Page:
A frozen shoulder is a common condition, but it’s not yet truly understood. This happens when the shoulder painfully seizes up without warning. There are instances when it comes with other diseases like diabetes, occurs after a trauma, or happens after prolonged periods of immobilization.
Apollo Health acknowledges that it’s hard to diagnose this condition accurately and treat it effectively. It’s not one of those conditions that heal with time. In fact, there have been cases when it disappears without an explanation.
Primary and Secondary
Frozen shoulder is categorized as either primary or secondary. Primary frozen shoulder occurs suddenly, without any prior indication or without any connection with any other condition. A secondary frozen shoulder, on the other hand, is when it occurs as a result of an injury, as a side effect of a surgery that may not be related to the shoulder, or with diabetes.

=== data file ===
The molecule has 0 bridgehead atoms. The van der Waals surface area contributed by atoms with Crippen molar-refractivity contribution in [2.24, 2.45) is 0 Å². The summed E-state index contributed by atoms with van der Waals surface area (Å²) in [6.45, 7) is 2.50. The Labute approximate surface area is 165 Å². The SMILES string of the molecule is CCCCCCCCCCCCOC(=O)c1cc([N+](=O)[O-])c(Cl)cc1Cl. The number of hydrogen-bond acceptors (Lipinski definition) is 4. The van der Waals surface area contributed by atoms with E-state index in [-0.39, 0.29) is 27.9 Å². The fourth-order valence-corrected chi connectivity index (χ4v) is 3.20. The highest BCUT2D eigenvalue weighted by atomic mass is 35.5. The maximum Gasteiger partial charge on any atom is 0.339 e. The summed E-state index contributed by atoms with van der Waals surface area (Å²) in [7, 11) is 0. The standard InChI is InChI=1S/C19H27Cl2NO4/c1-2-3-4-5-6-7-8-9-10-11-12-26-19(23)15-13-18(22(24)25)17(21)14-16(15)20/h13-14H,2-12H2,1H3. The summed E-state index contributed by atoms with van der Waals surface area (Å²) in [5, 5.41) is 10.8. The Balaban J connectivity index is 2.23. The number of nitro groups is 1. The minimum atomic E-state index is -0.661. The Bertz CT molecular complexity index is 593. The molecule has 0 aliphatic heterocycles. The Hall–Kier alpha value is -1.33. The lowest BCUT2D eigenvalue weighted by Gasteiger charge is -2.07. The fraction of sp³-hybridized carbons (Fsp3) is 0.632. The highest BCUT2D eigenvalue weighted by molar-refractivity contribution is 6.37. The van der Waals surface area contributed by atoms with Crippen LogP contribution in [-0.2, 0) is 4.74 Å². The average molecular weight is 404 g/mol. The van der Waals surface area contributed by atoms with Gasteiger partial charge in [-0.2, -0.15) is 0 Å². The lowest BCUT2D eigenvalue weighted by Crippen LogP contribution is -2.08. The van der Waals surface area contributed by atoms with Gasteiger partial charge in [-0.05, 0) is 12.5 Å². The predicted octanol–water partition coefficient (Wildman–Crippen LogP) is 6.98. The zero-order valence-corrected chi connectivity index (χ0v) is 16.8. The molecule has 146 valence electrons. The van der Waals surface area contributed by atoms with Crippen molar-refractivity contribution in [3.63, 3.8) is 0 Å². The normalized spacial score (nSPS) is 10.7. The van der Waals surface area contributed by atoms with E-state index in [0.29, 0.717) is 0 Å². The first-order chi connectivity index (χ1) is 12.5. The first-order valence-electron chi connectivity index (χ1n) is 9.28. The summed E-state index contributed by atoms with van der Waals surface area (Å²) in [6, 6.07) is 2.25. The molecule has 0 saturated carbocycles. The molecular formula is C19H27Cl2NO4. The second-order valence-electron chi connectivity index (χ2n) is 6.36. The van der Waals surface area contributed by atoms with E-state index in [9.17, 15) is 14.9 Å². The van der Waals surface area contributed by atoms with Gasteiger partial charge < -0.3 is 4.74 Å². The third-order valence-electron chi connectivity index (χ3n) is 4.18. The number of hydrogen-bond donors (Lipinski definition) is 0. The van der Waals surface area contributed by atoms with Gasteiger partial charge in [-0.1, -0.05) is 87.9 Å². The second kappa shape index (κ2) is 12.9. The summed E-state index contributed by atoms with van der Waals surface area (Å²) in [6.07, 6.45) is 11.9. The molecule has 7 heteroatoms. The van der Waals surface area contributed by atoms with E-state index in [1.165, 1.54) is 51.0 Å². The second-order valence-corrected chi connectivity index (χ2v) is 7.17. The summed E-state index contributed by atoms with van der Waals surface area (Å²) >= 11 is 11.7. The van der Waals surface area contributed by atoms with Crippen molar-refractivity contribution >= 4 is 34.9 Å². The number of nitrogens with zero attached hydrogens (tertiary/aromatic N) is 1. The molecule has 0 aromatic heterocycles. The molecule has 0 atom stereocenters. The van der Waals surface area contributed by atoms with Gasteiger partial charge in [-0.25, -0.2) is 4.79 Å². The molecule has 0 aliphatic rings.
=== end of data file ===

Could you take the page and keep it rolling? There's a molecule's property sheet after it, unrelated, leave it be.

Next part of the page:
Aside from the possible connection with other diseases and conditions, both primary and secondary frozen shoulder have the same symptoms. Both may involve the same mechanisms, but a secondary frozen shoulder seems to have obvious causes.
Frozen shoulder may also be the precursor or a side effect of some other bigger problem, including cardiovascular disease, obesity, diabetes, or a metabolic syndrome related to problems with managing fat and sugar or a low-grade inflammation.
A frozen shoulder is characterized by the pain and stiffness of the shoulder joint, making it hard or impossible to move. The shoulder itself may feel dull or be painful and may include the shoulder muscles and upper arm. The pain may be worse at night, making it hard to sleep. It forces limited movement of the shoulder and can last from six to nine months, although there are studies showing that it can last longer than four years, with a majority of those having mild pain.
Frozen shoulder is a painful condition, which causes limited movement of the shoulder. It can manifest itself without any warning and can disappear just as suddenly. It is hard to properly diagnose and can also be hard to cure.